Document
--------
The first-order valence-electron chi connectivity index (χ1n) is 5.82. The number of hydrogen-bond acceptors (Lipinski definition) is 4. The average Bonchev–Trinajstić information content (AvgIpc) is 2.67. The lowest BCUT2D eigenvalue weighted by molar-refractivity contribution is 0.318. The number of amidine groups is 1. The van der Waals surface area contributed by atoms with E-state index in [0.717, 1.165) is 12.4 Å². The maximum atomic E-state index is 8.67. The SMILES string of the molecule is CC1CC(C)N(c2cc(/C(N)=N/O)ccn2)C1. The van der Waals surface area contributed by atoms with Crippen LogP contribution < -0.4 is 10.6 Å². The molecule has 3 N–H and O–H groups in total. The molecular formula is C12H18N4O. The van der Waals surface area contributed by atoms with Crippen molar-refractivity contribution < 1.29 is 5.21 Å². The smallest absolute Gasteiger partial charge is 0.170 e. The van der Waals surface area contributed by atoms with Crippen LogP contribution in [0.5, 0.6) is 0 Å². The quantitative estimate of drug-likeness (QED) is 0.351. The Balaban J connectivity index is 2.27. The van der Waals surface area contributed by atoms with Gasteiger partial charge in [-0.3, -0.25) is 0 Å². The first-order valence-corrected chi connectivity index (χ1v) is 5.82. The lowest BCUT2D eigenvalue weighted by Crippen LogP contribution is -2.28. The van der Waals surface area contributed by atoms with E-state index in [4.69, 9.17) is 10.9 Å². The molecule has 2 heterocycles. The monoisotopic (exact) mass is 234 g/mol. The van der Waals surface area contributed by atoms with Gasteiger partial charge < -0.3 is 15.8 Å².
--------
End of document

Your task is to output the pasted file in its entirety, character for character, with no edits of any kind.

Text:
The first-order valence-electron chi connectivity index (χ1n) is 5.82. The number of hydrogen-bond acceptors (Lipinski definition) is 4. The average Bonchev–Trinajstić information content (AvgIpc) is 2.67. The lowest BCUT2D eigenvalue weighted by molar-refractivity contribution is 0.318. The number of amidine groups is 1. The van der Waals surface area contributed by atoms with E-state index in [0.717, 1.165) is 12.4 Å². The maximum atomic E-state index is 8.67. The SMILES string of the molecule is CC1CC(C)N(c2cc(/C(N)=N/O)ccn2)C1. The van der Waals surface area contributed by atoms with Crippen LogP contribution < -0.4 is 10.6 Å². The molecule has 3 N–H and O–H groups in total. The molecular formula is C12H18N4O. The van der Waals surface area contributed by atoms with Crippen molar-refractivity contribution < 1.29 is 5.21 Å². The smallest absolute Gasteiger partial charge is 0.170 e. The van der Waals surface area contributed by atoms with Crippen LogP contribution in [0.5, 0.6) is 0 Å². The quantitative estimate of drug-likeness (QED) is 0.351. The Balaban J connectivity index is 2.27. The van der Waals surface area contributed by atoms with Gasteiger partial charge in [-0.3, -0.25) is 0 Å². The first-order valence-corrected chi connectivity index (χ1v) is 5.82. The lowest BCUT2D eigenvalue weighted by Crippen LogP contribution is -2.28. The van der Waals surface area contributed by atoms with E-state index in [4.69, 9.17) is 10.9 Å². The molecule has 2 heterocycles. The monoisotopic (exact) mass is 234 g/mol. The van der Waals surface area contributed by atoms with Gasteiger partial charge < -0.3 is 15.8 Å².